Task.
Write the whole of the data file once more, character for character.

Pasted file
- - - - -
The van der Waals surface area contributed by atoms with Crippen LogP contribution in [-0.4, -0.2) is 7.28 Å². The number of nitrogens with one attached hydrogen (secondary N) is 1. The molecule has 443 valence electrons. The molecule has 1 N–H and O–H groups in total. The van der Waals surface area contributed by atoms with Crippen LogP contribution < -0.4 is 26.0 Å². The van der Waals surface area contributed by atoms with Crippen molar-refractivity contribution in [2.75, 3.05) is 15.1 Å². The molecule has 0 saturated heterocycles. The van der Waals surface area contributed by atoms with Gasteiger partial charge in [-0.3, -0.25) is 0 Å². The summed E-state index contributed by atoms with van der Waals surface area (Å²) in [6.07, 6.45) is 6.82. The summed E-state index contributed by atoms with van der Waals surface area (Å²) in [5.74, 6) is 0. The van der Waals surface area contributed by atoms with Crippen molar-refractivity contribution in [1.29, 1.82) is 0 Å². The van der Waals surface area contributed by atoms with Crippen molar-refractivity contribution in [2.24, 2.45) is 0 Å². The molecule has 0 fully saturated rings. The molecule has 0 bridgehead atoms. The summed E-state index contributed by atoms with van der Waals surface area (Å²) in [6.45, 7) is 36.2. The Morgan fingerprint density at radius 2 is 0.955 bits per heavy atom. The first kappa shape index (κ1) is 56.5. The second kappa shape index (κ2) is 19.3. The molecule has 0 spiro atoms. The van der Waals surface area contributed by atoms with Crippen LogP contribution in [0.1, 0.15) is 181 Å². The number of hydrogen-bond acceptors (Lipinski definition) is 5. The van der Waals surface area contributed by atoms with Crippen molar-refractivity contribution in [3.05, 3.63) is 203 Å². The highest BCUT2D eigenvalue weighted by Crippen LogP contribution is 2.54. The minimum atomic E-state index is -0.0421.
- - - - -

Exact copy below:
The van der Waals surface area contributed by atoms with Crippen LogP contribution in [-0.4, -0.2) is 7.28 Å². The number of nitrogens with one attached hydrogen (secondary N) is 1. The molecule has 443 valence electrons. The molecule has 1 N–H and O–H groups in total. The van der Waals surface area contributed by atoms with Crippen LogP contribution < -0.4 is 26.0 Å². The van der Waals surface area contributed by atoms with Crippen molar-refractivity contribution in [2.75, 3.05) is 15.1 Å². The molecule has 0 saturated heterocycles. The van der Waals surface area contributed by atoms with Gasteiger partial charge in [-0.3, -0.25) is 0 Å². The summed E-state index contributed by atoms with van der Waals surface area (Å²) in [6.07, 6.45) is 6.82. The summed E-state index contributed by atoms with van der Waals surface area (Å²) in [5.74, 6) is 0. The van der Waals surface area contributed by atoms with Crippen molar-refractivity contribution in [1.29, 1.82) is 0 Å². The van der Waals surface area contributed by atoms with Crippen molar-refractivity contribution in [2.24, 2.45) is 0 Å². The molecule has 0 fully saturated rings. The molecule has 0 bridgehead atoms. The summed E-state index contributed by atoms with van der Waals surface area (Å²) in [6.45, 7) is 36.2. The Morgan fingerprint density at radius 2 is 0.955 bits per heavy atom. The first kappa shape index (κ1) is 56.5. The second kappa shape index (κ2) is 19.3. The molecule has 0 spiro atoms. The van der Waals surface area contributed by atoms with Crippen LogP contribution in [0.1, 0.15) is 181 Å². The number of hydrogen-bond acceptors (Lipinski definition) is 5. The van der Waals surface area contributed by atoms with Crippen molar-refractivity contribution in [3.05, 3.63) is 203 Å². The highest BCUT2D eigenvalue weighted by Crippen LogP contribution is 2.54. The minimum atomic E-state index is -0.0421.